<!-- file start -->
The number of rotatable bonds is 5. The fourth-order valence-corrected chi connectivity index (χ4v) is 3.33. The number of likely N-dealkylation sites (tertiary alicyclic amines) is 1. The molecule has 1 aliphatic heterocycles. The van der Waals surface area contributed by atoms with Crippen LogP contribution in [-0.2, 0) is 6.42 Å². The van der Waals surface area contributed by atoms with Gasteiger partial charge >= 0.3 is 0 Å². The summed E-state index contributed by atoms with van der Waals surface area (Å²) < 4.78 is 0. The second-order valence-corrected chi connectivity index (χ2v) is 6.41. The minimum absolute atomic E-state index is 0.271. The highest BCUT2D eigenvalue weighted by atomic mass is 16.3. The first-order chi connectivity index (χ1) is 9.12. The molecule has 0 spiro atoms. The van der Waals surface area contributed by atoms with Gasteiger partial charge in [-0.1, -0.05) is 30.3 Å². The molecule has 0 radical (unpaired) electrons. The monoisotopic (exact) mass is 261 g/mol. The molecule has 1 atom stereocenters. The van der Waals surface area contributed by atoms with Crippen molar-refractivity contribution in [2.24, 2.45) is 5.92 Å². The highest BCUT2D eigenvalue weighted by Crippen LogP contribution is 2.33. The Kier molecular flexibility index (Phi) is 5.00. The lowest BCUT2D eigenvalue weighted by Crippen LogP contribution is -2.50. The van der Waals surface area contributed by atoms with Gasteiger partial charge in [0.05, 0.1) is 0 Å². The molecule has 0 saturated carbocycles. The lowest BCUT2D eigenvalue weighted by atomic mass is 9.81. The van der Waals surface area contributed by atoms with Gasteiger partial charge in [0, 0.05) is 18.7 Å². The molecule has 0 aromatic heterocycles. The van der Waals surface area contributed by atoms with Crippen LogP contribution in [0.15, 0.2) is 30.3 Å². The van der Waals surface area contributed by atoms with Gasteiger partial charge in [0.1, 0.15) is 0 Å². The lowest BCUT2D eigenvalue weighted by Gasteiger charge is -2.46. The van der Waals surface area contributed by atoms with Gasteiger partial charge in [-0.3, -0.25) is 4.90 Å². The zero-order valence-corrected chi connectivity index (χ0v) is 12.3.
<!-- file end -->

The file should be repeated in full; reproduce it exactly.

The number of rotatable bonds is 5. The fourth-order valence-corrected chi connectivity index (χ4v) is 3.33. The number of likely N-dealkylation sites (tertiary alicyclic amines) is 1. The molecule has 1 aliphatic heterocycles. The van der Waals surface area contributed by atoms with Crippen LogP contribution in [-0.2, 0) is 6.42 Å². The van der Waals surface area contributed by atoms with Gasteiger partial charge >= 0.3 is 0 Å². The summed E-state index contributed by atoms with van der Waals surface area (Å²) < 4.78 is 0. The second-order valence-corrected chi connectivity index (χ2v) is 6.41. The minimum absolute atomic E-state index is 0.271. The highest BCUT2D eigenvalue weighted by atomic mass is 16.3. The first-order chi connectivity index (χ1) is 9.12. The molecule has 0 spiro atoms. The van der Waals surface area contributed by atoms with Gasteiger partial charge in [-0.1, -0.05) is 30.3 Å². The molecule has 0 radical (unpaired) electrons. The monoisotopic (exact) mass is 261 g/mol. The molecule has 1 atom stereocenters. The van der Waals surface area contributed by atoms with Crippen molar-refractivity contribution in [2.24, 2.45) is 5.92 Å². The highest BCUT2D eigenvalue weighted by Crippen LogP contribution is 2.33. The Kier molecular flexibility index (Phi) is 5.00. The lowest BCUT2D eigenvalue weighted by Crippen LogP contribution is -2.50. The van der Waals surface area contributed by atoms with Gasteiger partial charge in [0.05, 0.1) is 0 Å². The molecule has 0 saturated carbocycles. The lowest BCUT2D eigenvalue weighted by atomic mass is 9.81. The van der Waals surface area contributed by atoms with Gasteiger partial charge in [0, 0.05) is 18.7 Å². The molecule has 0 aromatic heterocycles. The van der Waals surface area contributed by atoms with Crippen LogP contribution in [0.15, 0.2) is 30.3 Å². The van der Waals surface area contributed by atoms with Gasteiger partial charge in [0.1, 0.15) is 0 Å². The lowest BCUT2D eigenvalue weighted by Gasteiger charge is -2.46. The van der Waals surface area contributed by atoms with Gasteiger partial charge in [-0.3, -0.25) is 4.90 Å². The zero-order valence-corrected chi connectivity index (χ0v) is 12.3.